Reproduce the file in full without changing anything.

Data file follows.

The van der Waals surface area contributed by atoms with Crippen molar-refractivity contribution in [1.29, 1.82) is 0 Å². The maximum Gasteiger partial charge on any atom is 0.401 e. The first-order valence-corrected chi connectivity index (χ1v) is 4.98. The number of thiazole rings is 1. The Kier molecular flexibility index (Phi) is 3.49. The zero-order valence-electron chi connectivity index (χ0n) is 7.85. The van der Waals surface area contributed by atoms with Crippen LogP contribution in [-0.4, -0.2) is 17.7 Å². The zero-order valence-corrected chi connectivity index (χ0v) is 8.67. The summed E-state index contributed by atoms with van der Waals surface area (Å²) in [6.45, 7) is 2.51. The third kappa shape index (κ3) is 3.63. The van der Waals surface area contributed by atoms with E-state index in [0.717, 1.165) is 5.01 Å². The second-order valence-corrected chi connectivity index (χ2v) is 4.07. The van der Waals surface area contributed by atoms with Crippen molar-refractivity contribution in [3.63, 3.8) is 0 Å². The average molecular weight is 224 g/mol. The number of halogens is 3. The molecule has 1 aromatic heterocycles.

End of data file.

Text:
The van der Waals surface area contributed by atoms with Crippen molar-refractivity contribution in [1.29, 1.82) is 0 Å². The maximum Gasteiger partial charge on any atom is 0.401 e. The first-order valence-corrected chi connectivity index (χ1v) is 4.98. The number of thiazole rings is 1. The Kier molecular flexibility index (Phi) is 3.49. The zero-order valence-electron chi connectivity index (χ0n) is 7.85. The van der Waals surface area contributed by atoms with Crippen LogP contribution in [-0.4, -0.2) is 17.7 Å². The zero-order valence-corrected chi connectivity index (χ0v) is 8.67. The summed E-state index contributed by atoms with van der Waals surface area (Å²) in [6.45, 7) is 2.51. The third kappa shape index (κ3) is 3.63. The van der Waals surface area contributed by atoms with E-state index in [0.717, 1.165) is 5.01 Å². The second-order valence-corrected chi connectivity index (χ2v) is 4.07. The van der Waals surface area contributed by atoms with Crippen molar-refractivity contribution in [3.63, 3.8) is 0 Å². The average molecular weight is 224 g/mol. The number of halogens is 3. The molecule has 1 aromatic heterocycles.